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Iowa Football: It’s Time For Change

The fanbase is ready for Brian to move on. But is it also time for a new face at QB?

COLLEGE FOOTBALL: DEC 31 TransPerfect Music City Bowl
This tandem is 1-0.
Photo by Keith Gillett/Icon Sportswire via Getty Images

Welcome to SB Nation Reacts, a survey of fans across the NCAA. Throughout the year we ask questions of the most plugged-in Iowa Hawkeyes fans and fans across the country. Sign up here to participate in the weekly emailed surveys.

Iowa football seems to have a lot in common with the mafia in the famed Godfather series. As Al Pacino’s Michael Corleone says, just when I thought I was out, they pull me back in.

As with the mob, just when Hawkeye fans think they are ready to be done with the Hawkeyes, they go and do something like run for 200 yards against the Badgers in Wisconsin and pull you right back in. But like the mob, being pulled back in isn’t a good thing.

What we saw from Iowa’s offense in Saturday’s 12-10 loss to Minnesota was abysmal, atrocious and a million other synonymous adjectives, all of which likely don’t do enough to describe the depth and breadth of regressive play we witnessed. In the second half of that loss, Iowa ran 24 plays. They scored zero points, turned the ball over twice and gained a grand total of two yards.

Two. Yards.

In a half of football.

Iowa averaged less than one tenth of one yard per play over the course of an entire half of football. They turned the ball over as many times as they gained a yard.

This horse has been beaten to death just about every way imaginable at this point and frankly, re-hashing the details feels like preaching to the choir. If you’re here, you watched. Or at the very least, you were going to watch and were warned of what brain damage doing so might cause.

And if you’re here, you almost certainly are in the camp that Brian Ferentz is long past needing to be shown the door. If you’re not, I thank you for all you’ve done for the program the last two plus decades, your contributions to the children’s hospital and I’d like you to say hi to Mary for me, Mr. Ferentz.

So in this week’s Reacts poll, we’re not going to bother asking anything on Brian. Instead, we want to know about QB Deacon Hill. Hill came out of the gate on Saturday and actually showed a little bit of promise. For all his faults, Brian got him some rhythm throws early that he was able to hit. Then they abandoned those and everything else that showed promise.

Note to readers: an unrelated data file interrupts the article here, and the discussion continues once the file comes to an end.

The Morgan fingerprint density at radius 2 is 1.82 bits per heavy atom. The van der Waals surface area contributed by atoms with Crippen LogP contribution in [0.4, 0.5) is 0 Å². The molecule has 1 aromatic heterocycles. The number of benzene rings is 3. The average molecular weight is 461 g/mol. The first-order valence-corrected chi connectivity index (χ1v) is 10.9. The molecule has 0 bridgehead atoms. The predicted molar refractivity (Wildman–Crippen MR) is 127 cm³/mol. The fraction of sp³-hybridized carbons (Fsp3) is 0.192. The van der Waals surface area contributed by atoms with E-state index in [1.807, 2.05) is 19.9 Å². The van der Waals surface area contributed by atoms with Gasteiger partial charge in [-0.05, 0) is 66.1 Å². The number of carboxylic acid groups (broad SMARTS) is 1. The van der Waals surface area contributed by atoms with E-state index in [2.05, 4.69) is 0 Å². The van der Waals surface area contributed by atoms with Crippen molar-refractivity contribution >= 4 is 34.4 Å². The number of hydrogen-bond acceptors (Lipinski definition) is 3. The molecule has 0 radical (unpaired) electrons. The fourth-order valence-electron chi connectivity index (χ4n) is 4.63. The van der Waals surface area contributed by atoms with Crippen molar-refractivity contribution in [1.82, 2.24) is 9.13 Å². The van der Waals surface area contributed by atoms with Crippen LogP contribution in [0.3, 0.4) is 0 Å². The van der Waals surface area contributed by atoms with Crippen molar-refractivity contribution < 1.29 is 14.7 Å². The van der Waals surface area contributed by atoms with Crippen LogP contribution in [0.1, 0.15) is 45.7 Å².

And then the wheels completely fell off for Deacon as he finished the day with a career high 116 passing yards on 10 of 28 passing. Most importantly, he turned the ball over three times, including a pair of completely inexcusable strip sacks and the game-ending interception.

Through four games of meaningful action, Hill has yet to top 43% completion percentage. That’s an abysmally bad mark. For context, the NCAA lists 110 quarterbacks in division 1 football who have attempted at least 100 passes this season and completed more than half of them. Every other Big Ten starting QB has completed at least 50% of their passes. Hill has completed 37.8% of his attempts this season.

He clearly has some tools and some potential, but the question now is whether it’s time to make a move. Is it Joe Labas time? Recall that Labas missed most of the offseason due to injury. He has yet to show up on Iowa’s weekly availability report, but he was dealing with a soft tissue injury at one point which held him back.

And at the end of the day, it will still be Brian Ferentz calling plays in Kirk Ferentz’s offense. Would Labas give Iowa a better chance of winning games the rest of the way? Because if you’re going to make a change, this is the time to do it with a bye week and two weeks worth of practice getting 1st team reps and game-planning to take advantage of Labas’ strengths. This is bowl game prep lite.

And whether Iowa makes a change at QB, do you still think the Hawkeyes will win the West? As noted yesterday, Iowa still has the second best odds to win the Big Ten out of the West per DraftKings Sportsbook and given the schedules for Wisconsin and Minnesota, the Hawkeyes are expected to be in a position to again control their own destiny if they simply win out.

That’s easier said than done without an offense.